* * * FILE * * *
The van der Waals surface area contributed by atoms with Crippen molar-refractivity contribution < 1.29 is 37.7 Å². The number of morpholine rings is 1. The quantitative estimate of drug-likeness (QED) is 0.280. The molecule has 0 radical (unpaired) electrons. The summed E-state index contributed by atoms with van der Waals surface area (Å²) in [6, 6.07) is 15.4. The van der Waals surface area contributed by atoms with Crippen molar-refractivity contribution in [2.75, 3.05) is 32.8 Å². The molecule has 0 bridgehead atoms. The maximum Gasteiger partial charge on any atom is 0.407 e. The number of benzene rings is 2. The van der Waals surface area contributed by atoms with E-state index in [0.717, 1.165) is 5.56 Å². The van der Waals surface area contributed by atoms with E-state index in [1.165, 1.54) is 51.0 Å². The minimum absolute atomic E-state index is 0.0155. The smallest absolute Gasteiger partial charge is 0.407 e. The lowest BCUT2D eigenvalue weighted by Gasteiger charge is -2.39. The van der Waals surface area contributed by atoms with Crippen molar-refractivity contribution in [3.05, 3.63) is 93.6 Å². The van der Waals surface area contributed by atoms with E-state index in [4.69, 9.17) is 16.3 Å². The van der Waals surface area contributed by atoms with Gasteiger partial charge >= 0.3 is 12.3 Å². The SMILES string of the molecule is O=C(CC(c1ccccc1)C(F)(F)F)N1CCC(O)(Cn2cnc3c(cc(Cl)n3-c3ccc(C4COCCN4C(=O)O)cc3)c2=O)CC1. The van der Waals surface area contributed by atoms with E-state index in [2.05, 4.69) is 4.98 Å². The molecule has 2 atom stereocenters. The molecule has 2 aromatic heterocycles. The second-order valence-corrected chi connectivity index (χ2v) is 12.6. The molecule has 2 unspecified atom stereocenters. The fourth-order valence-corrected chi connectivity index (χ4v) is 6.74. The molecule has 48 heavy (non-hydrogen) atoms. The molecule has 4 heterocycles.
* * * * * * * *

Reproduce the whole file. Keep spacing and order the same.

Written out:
The van der Waals surface area contributed by atoms with Crippen molar-refractivity contribution < 1.29 is 37.7 Å². The number of morpholine rings is 1. The quantitative estimate of drug-likeness (QED) is 0.280. The molecule has 0 radical (unpaired) electrons. The summed E-state index contributed by atoms with van der Waals surface area (Å²) in [6, 6.07) is 15.4. The van der Waals surface area contributed by atoms with Crippen molar-refractivity contribution in [2.75, 3.05) is 32.8 Å². The molecule has 0 bridgehead atoms. The maximum Gasteiger partial charge on any atom is 0.407 e. The number of benzene rings is 2. The van der Waals surface area contributed by atoms with E-state index in [0.717, 1.165) is 5.56 Å². The van der Waals surface area contributed by atoms with E-state index in [1.165, 1.54) is 51.0 Å². The minimum absolute atomic E-state index is 0.0155. The smallest absolute Gasteiger partial charge is 0.407 e. The lowest BCUT2D eigenvalue weighted by Gasteiger charge is -2.39. The van der Waals surface area contributed by atoms with Crippen molar-refractivity contribution in [3.05, 3.63) is 93.6 Å². The van der Waals surface area contributed by atoms with E-state index in [4.69, 9.17) is 16.3 Å². The van der Waals surface area contributed by atoms with Gasteiger partial charge >= 0.3 is 12.3 Å². The SMILES string of the molecule is O=C(CC(c1ccccc1)C(F)(F)F)N1CCC(O)(Cn2cnc3c(cc(Cl)n3-c3ccc(C4COCCN4C(=O)O)cc3)c2=O)CC1. The van der Waals surface area contributed by atoms with E-state index in [2.05, 4.69) is 4.98 Å². The molecule has 2 atom stereocenters. The molecule has 2 aromatic heterocycles. The second-order valence-corrected chi connectivity index (χ2v) is 12.6. The molecule has 2 unspecified atom stereocenters. The fourth-order valence-corrected chi connectivity index (χ4v) is 6.74. The molecule has 48 heavy (non-hydrogen) atoms. The molecule has 4 heterocycles.